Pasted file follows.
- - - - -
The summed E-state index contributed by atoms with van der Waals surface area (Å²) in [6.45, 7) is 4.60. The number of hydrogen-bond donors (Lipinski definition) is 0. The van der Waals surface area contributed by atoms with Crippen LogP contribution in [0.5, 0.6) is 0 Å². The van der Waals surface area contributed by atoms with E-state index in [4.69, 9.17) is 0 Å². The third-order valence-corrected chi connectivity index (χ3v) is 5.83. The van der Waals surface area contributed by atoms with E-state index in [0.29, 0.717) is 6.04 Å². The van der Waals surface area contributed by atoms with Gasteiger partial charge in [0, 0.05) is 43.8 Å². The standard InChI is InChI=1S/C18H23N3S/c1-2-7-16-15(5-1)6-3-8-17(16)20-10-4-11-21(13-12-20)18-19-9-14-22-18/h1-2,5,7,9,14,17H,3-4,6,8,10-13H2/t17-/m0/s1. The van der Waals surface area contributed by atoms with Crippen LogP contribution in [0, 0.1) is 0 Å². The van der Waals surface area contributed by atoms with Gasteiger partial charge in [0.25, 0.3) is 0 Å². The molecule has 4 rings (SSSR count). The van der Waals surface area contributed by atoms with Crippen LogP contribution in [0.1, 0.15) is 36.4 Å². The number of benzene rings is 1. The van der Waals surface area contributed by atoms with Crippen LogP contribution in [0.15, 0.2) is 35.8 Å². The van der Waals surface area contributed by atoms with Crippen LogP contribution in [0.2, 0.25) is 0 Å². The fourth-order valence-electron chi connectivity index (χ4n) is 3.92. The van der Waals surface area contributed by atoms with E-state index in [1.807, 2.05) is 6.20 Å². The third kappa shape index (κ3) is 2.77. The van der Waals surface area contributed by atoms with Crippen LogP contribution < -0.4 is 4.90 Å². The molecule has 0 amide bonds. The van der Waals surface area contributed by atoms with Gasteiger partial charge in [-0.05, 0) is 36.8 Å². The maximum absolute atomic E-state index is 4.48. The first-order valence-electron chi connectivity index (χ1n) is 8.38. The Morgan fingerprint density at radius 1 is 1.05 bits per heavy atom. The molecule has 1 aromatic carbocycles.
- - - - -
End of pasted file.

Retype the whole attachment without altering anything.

The summed E-state index contributed by atoms with van der Waals surface area (Å²) in [6.45, 7) is 4.60. The number of hydrogen-bond donors (Lipinski definition) is 0. The van der Waals surface area contributed by atoms with Crippen LogP contribution in [0.5, 0.6) is 0 Å². The van der Waals surface area contributed by atoms with E-state index in [4.69, 9.17) is 0 Å². The third-order valence-corrected chi connectivity index (χ3v) is 5.83. The van der Waals surface area contributed by atoms with E-state index in [0.29, 0.717) is 6.04 Å². The van der Waals surface area contributed by atoms with Gasteiger partial charge in [0, 0.05) is 43.8 Å². The standard InChI is InChI=1S/C18H23N3S/c1-2-7-16-15(5-1)6-3-8-17(16)20-10-4-11-21(13-12-20)18-19-9-14-22-18/h1-2,5,7,9,14,17H,3-4,6,8,10-13H2/t17-/m0/s1. The van der Waals surface area contributed by atoms with Crippen LogP contribution in [0, 0.1) is 0 Å². The van der Waals surface area contributed by atoms with Gasteiger partial charge in [0.25, 0.3) is 0 Å². The molecule has 4 rings (SSSR count). The van der Waals surface area contributed by atoms with Crippen LogP contribution in [0.1, 0.15) is 36.4 Å². The number of benzene rings is 1. The van der Waals surface area contributed by atoms with Crippen LogP contribution in [0.15, 0.2) is 35.8 Å². The van der Waals surface area contributed by atoms with Crippen LogP contribution in [0.2, 0.25) is 0 Å². The fourth-order valence-electron chi connectivity index (χ4n) is 3.92. The van der Waals surface area contributed by atoms with E-state index in [1.807, 2.05) is 6.20 Å². The third kappa shape index (κ3) is 2.77. The van der Waals surface area contributed by atoms with Crippen LogP contribution < -0.4 is 4.90 Å². The molecule has 0 amide bonds. The van der Waals surface area contributed by atoms with Gasteiger partial charge in [-0.05, 0) is 36.8 Å². The maximum absolute atomic E-state index is 4.48. The first-order valence-electron chi connectivity index (χ1n) is 8.38. The Morgan fingerprint density at radius 1 is 1.05 bits per heavy atom. The molecule has 1 aromatic carbocycles.